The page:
Arcade Fire is set to release their fourth studio album Reflektor on October 28, and they’ve taken an interesting approach to advertising themselves. What they’ve essentially done is abandon the Arcade Fire name temporarily so they could be re-labeled as The Reflektors, a band whose rise to fame was assured once fans realized it was the same band. One really nice part about this strategy is that The Reflektors didn’t start by playing in gigantic venues, their first gigs were intimate and often unannounced events where they would usually play nearly entirely new material. It was a rare chance to see such a widely successful band in a small club and it gained them a lot of notoriety from music publications. When Arcade Fire announced last week that they would be playing two gigs in Brooklyn on Friday and Saturday, I decided to pre-order their album so that I could get myself into the pre-sale. The shows were at a seldom used venue and only had one requirement: formal attire or costume required. I was extremely excited about the possibility of the show as their previous gigs seemed like the coolest concerts I had ever heard of, but some of my expectations were misled while others were exceeded.
For starters, the ticket situation was handled in a completely fair and understandable way, but it could have been done better. Nearly 80% of the tickets that were sold were sold in the pre-sale so that scalpers couldn’t dictate the price to much, a good idea which was probably suggested by James Murphy after the fiasco of trying to sell tickets to his final show in Madison Square Garden, but it had the fallback of making the affair almost entirely white middle aged couples who wanted to attend in their formal wear. It wasn’t a dancing crowd for sure, and this could have been easily fixed by opening up an allotment of tickets to CMJ badges, or the college radio kids that helped them rise to fame. They would have gotten students to camp out at the venue in their costumes and bring energy to the front of the crowd,but instead they filled the room with statues holding iPhones.
One thing that was noticed once the line began to move was that this wasn’t an intimate venue, but rather one gigantic room (similar to an Armory show for Albany perspective). New York was the Reflektors first big gig and where they wanted to take the city by storm with thousands of people present for the show. The ratio of formal attire wearers to costume was about 3.5:1 with many choosing to wear masks and some being clever and showing up in group costumes (unfortunately I can’t recall any of the more clever ones). The show had no opener but had what I suspect was a James Murphy DJ set occurring before hand as it was awesomely curated and Murphy himself came out from behind the main curtain to introduce the crowd to tonight’s band, The Reflektors. Three members came out wearing the large heads that we’ve seen in the SNL video and music video for “Reflektor”, and these three played some jarbled noise for two minutes before setting their instruments down and running off the stage.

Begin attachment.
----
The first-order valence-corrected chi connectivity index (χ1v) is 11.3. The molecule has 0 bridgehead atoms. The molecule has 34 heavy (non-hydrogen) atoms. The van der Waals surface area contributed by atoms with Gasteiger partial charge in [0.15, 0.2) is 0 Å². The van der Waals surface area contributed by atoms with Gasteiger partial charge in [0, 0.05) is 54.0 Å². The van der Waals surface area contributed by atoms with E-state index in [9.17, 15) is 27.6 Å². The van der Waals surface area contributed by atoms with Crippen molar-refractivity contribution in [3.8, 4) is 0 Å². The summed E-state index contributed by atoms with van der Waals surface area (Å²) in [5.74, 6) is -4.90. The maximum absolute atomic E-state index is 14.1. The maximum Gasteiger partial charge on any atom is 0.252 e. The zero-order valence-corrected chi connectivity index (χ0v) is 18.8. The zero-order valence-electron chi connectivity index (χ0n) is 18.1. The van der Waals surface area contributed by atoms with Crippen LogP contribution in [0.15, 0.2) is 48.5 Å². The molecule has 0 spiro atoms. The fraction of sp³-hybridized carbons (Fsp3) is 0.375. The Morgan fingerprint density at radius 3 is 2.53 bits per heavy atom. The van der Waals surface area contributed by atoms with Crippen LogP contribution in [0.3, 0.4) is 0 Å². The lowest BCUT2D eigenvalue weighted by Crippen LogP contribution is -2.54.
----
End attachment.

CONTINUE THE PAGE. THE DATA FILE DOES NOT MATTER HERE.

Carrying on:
At this point I should state that within this gigantic room, I was pushed nearly entirely to the side wall with a not-so-great view of the stage but the intention of working my way to the middle once the music started. The large headed musicians ran off the stage in our general direction and went behind the curtain wall on the side of the venue, leaving audience members confused about what was currently happening as everybody began to turn their attention away from the stage. It’s at this point that all of a sudden, the side wall’s curtain was lifted to reveal a second stage, where Arcade Fire was standing and immediately began playing the album opener “Reflektor”. This was an event that nearly blew my mind as I went from being stuck in a pretty poor position to being about eight rows back and only slightly off center in a single moment. They apologized to the fans who were close to the other stage, who chose to watch the performance from the fake stage and seemed to have a great time there. Frontman Win Butler insinuated that the band would find a way to make it worth their while and I believe the band went over there afterwards in order to sign autographs to make up for it.
In terms of the actual music, all of the Reflektor tracks sound amazing with the highlight being “Here Comes the Night Time”. They played two older songs which were referred to as ‘Arcade Fire covers’ in “Sprawl II” and “Neighborhood #3 (Power Out)” and on the last song of the night Win jumped into the crowd and seemingly disappeared as he never returned to the stage until the set had ended to inform the crowd that there would be no encore, but a disco set where he wanted everybody to stay and dance. All in all it was an awesome show to be a part of and probably the coolest event I’ve ever gone to, I was only disappointed by how gigantic of an event it was and how un-energetic the crowd seemed to be. I’d still highly suggest trying to see them on their upcoming world tour though for sure, bring a costume if you go and dance!